Builder's Note

This information pertains to both J-1 students and scholars, but resides in the J-1 student section. If you are a J-1 student directed to this page, you will want to return to the J-1 student overview.

Some J-1 exchange visitors (and their J-2 dependents) are subject to a two-year home country residency requirement based on Section 212(e) of the Immigration and Nationality Act.

Conditions for the Requirement

An exchange visitor is subject to the two-year home residency requirement if one or more of the following conditions applies:

  • Specialized Knowledge or Skill: The expertise associated with the J-1 program field is needed in the home country and identified on the Exchange Visitor Skills List.
  • Government Funding: The exchange visitor participates in a program that was financed in whole or in part, directly or indirectly, by an agency of the United States government or by the government of the country of their nationality or of their last legal permanent residence.
  • Graduate Medical Education or Training: The exchange visitor entered the U.S. to receive graduate medical education or training;
  • J-2 Dependent of a J-1 Exchange Visitor Subject to the Requirement

If an exchange visitor has ever been subject to the requirement in the past, and has neither obtained a waiver nor fulfilled it by spending two years in the home country, it still holds even if a more current Form DS-2019 or visa reflects no basis for such a requirement.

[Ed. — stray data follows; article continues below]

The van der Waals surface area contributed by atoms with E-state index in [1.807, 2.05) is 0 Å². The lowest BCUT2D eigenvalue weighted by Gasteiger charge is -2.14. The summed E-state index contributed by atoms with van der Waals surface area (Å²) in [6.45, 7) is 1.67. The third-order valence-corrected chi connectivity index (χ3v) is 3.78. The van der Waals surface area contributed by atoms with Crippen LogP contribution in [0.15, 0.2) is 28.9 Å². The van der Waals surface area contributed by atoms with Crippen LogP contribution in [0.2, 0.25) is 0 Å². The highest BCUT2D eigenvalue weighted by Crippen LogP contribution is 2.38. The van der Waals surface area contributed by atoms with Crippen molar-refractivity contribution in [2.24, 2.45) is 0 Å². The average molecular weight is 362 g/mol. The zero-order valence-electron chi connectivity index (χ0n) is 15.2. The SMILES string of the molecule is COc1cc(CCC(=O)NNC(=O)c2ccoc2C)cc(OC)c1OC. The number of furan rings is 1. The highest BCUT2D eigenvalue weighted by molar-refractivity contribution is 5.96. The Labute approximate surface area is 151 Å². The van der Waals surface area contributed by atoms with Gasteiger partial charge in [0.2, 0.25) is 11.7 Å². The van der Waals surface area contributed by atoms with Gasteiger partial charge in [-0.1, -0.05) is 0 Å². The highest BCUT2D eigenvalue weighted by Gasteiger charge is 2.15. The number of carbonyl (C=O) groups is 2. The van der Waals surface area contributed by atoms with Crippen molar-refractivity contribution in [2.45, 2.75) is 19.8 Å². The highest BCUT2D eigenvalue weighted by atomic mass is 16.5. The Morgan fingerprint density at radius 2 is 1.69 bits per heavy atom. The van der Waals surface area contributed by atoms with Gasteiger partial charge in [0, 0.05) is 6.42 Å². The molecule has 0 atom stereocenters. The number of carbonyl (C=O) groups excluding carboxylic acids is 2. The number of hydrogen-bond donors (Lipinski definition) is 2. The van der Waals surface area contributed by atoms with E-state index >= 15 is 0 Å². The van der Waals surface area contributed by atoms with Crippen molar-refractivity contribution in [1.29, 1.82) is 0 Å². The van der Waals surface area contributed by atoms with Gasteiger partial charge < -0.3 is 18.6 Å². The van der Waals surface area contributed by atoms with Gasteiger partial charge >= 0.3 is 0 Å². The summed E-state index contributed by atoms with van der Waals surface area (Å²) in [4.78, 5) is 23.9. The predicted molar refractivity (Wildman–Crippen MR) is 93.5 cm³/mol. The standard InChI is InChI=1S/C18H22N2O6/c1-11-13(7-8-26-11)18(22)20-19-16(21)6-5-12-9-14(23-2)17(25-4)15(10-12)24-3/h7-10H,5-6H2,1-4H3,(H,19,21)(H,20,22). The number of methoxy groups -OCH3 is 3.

Impact of the Requirement

Exchange visitors subject to 212e are not eligible for:

  • Change status in the United States to another nonimmigrant status;
  • Adjust status in the United States to immigrant visa/lawful permanent resident status (LPR);
  • Receive an immigrant visa at a U.S. Embassy or Consulate; or
  • Receive a temporary worker (H), intracompany transferee (L), or fiancé (K) visa.

Fulfilling the Requirement

Exchange visitors subject to 212e can fulfill the requirement by:

  • Returning to their country of nationality or last legal permanent residency for at least two years; or
  • Obtaining a waiver of 212e

Preliminary Endorsements & Advisory Opinions

The visa stamp in your passport and/ or your DS-2019, may indicate whether or not you are subject to the home residency requirement. On occasion these documents may be marked inconsistently.

If you are unsure of whether the two-year home residency requirement applies to you, you may seek an advisory opinion from the Department of State. You may also consider consulting an immigration attorney.

Applying for a Waiver of the Requirement

Please consult the U.S Department of State website for information about filing a waiver. Waiver applications are the responsibility of the exchange visitor subject to the requirement. Questions related to the waiver process should be directed to an immigration attorney and the U.S. Department of State.

Please note, once an Exchange Visitor receives a U.S. Department of State recommendation for a 212(e) waiver, they are no longer eligible for an extension of the J-1 Exchange Visitor program nor a J-1 Exchange Visitor transfer. If an Exchange Visitor has a waiver application pending with the U.S. Department of State Waiver Review Division, then it is likely that they will need to update their pending waiver application with the new DS-2019 form that we will issue them. Exchange Visitors are encouraged to contact the DOS Waiver Review Division to determine how they should proceed.